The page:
Minnesota journalists lost a great friend this month.
Dave Aeikens, who served as MNSPJ chapter president in 1999 before taking leadership positions over the next decade with SPJ National, died on Wednesday, Nov. 24, at the age of 53.
Dave’s family has published a very loving obituary and SPJ National issued a statement that catalogues his many accomplishments.
At MNSPJ, we’d like to honor Dave’s memory by publishing this tribute from Art Hughes, a board member from 2001 to 2011. His words capture why so many of us have such respect and admiration for Dave.
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“Name an important issue related to journalism in Minnesota — defending attacks on the Data Practices Act, open meetings, public records access — and Dave Aeikens was there maintaining the vigil at key times. He was dedicated, energetic and relentless when it came to expanding the public’s right to know and understand how their government functions. One development he was particularly proud of was capping the amount government agencies can charge the public for documents they’re required to turn over. He led a reporting project, sought legal opinions, and then carried the flag to establish legislation to keep records accessible and affordable. And as you watch the Kim Potter and Derek Chauvin trials live on television, know that Dave had a hand in laying the foundation to make that happen these many years later.
“I can’t think of the Minnesota Pro Chapter without thinking of Dave. In addition to pursuing major initiatives, he prided himself on being among what he called the ’stamp lickers’ — those who organized panel discussions, judged awards, spoke to student groups and performed all the other mundane tasks that keep the organization running and connected to members who, as a general rule, are somewhat wary of joining groups. He came on the Minnesota board during a time when the state chapter was barely breathing, and helped re-energize it and expand it, a legacy that still reaps benefits. At the time he was a reporter at the St. Cloud Times and worked to grow the organization’s focus beyond the Twin Cities metro area and recruit interest from around the state. His rise through the ranks of SPJ improved the recognition and esteem of the state chapter on a national scale.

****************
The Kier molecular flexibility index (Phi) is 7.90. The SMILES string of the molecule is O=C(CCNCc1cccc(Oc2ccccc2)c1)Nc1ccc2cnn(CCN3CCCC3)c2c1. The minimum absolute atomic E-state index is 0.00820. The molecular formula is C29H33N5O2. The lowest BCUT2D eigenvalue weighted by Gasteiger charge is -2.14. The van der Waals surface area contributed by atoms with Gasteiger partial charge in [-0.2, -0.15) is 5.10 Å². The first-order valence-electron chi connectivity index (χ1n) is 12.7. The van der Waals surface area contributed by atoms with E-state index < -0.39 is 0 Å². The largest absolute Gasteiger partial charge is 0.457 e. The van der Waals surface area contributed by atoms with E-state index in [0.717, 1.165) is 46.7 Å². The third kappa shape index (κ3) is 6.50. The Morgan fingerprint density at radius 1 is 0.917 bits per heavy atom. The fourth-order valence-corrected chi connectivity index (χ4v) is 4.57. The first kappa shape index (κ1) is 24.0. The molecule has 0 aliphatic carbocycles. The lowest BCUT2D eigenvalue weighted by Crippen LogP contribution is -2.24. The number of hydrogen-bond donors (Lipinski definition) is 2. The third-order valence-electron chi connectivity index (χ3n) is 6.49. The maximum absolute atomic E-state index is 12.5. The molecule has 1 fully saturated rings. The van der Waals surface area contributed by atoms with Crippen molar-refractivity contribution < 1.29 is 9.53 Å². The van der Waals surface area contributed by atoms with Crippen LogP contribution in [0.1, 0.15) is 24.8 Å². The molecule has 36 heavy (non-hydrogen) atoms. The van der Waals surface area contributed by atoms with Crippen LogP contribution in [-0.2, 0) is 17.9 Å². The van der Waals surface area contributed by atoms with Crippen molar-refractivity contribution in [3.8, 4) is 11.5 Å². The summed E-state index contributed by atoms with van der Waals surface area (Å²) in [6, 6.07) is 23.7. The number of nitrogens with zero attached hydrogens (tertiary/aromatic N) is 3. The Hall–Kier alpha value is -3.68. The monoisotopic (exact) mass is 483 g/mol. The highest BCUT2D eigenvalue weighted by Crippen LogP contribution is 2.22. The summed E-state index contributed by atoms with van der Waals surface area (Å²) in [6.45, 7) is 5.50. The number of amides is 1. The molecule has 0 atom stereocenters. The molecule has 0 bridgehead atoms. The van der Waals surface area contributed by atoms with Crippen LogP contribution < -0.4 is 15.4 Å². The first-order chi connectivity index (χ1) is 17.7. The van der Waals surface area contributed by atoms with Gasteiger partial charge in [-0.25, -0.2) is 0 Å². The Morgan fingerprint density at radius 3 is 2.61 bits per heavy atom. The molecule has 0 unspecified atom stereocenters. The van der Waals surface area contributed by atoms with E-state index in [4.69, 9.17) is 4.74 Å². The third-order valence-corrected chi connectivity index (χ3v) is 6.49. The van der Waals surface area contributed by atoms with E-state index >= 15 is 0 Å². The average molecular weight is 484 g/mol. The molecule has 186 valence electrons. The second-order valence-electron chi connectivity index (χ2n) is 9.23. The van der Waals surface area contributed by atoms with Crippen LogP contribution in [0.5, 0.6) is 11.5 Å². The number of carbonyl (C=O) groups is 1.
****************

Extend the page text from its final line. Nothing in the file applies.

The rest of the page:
“I didn’t share Dave’s passion for sports, so our conversations were mainly about journalism and questionable food. I’m pretty sure the last time I saw him in person was over a steak sandwich at Scott Ja-Mama’s barbecue shack in south Minneapolis. Or it might have been enjoying a large pepperoni at Red’s Savoy pizza house in St. Paul. He loved to recount the time I called him after getting rounded up (‘arrested’ is too formal a word) by St. Paul police while covering protests outside the 2008 Republican National Convention. He was the first call I made after I was released. I wasn’t worried about myself, but the authorities hung onto my notes and tape recorder. He happened to be sitting next to the chair of the SPJ Legal Defense Fund. The two of them made some calls and within two hours I had my gear back. I didn’t even miss my deadline.
“I am grateful to have spent time with Dave. He was a friend and the quintessential good guy. We all owe him a debt of gratitude.”
–Art Hughes, Executive Producer for National Programs — Koahnic Broadcast Corp.
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Former MNSPJ president Sarah Bauer recalled how Dave channeled his fierce support for the First Amendment into his work at all levels with SPJ. She wrote: “I will always remember his passion for journalism, his commitment to bringing along / raising up the next generation of journalists and SPJ leaders, and for his sense of humor.”
Jonathan Kealing, who is another past-president, and current board member Fred Melo recalled Dave’s continuing support for SPJ and the profession, even after he left journalism. “He was also a valuable counselor and advisor to me in my time as MNSPJ president, and I know he was the same for many presidents before and after me,” Kealing wrote.
In a 2017 article for MNSPJ about his more than two decades in newsrooms, Dave wrote: “What I miss the most: The uncertainty and surprises that can happen every day. You just never knew what would happen from day to day, who you would meet and who might be on the other end of the phone.”
A celebration of life for Dave will be held at 11 a.m., Wednesday, Dec. 1, at Bierman Funeral Home, 1316 Division Street South, Northfield. Memorial gifts can be made to the Society of Professional Journalists, 3909 N. Meridian St., Suite 200, Indianapolis, IN 46208.